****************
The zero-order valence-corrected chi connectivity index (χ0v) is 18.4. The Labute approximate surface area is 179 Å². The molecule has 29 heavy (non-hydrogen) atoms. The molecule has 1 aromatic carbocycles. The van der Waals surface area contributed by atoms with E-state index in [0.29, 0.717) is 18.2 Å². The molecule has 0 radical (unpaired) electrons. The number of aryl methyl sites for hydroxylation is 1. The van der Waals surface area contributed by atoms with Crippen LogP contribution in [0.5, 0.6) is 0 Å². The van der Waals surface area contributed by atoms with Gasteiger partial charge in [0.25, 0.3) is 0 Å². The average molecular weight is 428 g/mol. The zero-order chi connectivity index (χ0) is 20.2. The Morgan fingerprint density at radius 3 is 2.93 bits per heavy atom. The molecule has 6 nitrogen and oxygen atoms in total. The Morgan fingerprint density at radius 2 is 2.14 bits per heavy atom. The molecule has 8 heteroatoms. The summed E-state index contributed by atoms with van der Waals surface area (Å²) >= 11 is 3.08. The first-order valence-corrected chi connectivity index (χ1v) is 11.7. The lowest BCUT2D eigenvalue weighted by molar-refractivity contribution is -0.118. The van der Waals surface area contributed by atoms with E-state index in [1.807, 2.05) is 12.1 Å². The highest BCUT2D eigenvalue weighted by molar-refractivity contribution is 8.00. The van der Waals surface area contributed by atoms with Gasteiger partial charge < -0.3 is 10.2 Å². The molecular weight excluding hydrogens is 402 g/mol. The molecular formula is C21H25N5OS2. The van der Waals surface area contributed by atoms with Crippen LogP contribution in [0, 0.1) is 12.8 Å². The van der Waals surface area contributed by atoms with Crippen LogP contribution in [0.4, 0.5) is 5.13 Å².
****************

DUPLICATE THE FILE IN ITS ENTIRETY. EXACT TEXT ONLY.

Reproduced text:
The zero-order valence-corrected chi connectivity index (χ0v) is 18.4. The Labute approximate surface area is 179 Å². The molecule has 29 heavy (non-hydrogen) atoms. The molecule has 1 aromatic carbocycles. The van der Waals surface area contributed by atoms with E-state index in [0.29, 0.717) is 18.2 Å². The molecule has 0 radical (unpaired) electrons. The number of aryl methyl sites for hydroxylation is 1. The van der Waals surface area contributed by atoms with Crippen LogP contribution in [0.5, 0.6) is 0 Å². The van der Waals surface area contributed by atoms with Gasteiger partial charge in [0.25, 0.3) is 0 Å². The average molecular weight is 428 g/mol. The zero-order chi connectivity index (χ0) is 20.2. The Morgan fingerprint density at radius 3 is 2.93 bits per heavy atom. The molecule has 6 nitrogen and oxygen atoms in total. The Morgan fingerprint density at radius 2 is 2.14 bits per heavy atom. The molecule has 8 heteroatoms. The summed E-state index contributed by atoms with van der Waals surface area (Å²) >= 11 is 3.08. The first-order valence-corrected chi connectivity index (χ1v) is 11.7. The lowest BCUT2D eigenvalue weighted by molar-refractivity contribution is -0.118. The van der Waals surface area contributed by atoms with E-state index in [1.807, 2.05) is 12.1 Å². The highest BCUT2D eigenvalue weighted by molar-refractivity contribution is 8.00. The van der Waals surface area contributed by atoms with Gasteiger partial charge < -0.3 is 10.2 Å². The molecular weight excluding hydrogens is 402 g/mol. The molecular formula is C21H25N5OS2. The van der Waals surface area contributed by atoms with Crippen LogP contribution in [0, 0.1) is 12.8 Å². The van der Waals surface area contributed by atoms with Crippen LogP contribution in [0.4, 0.5) is 5.13 Å².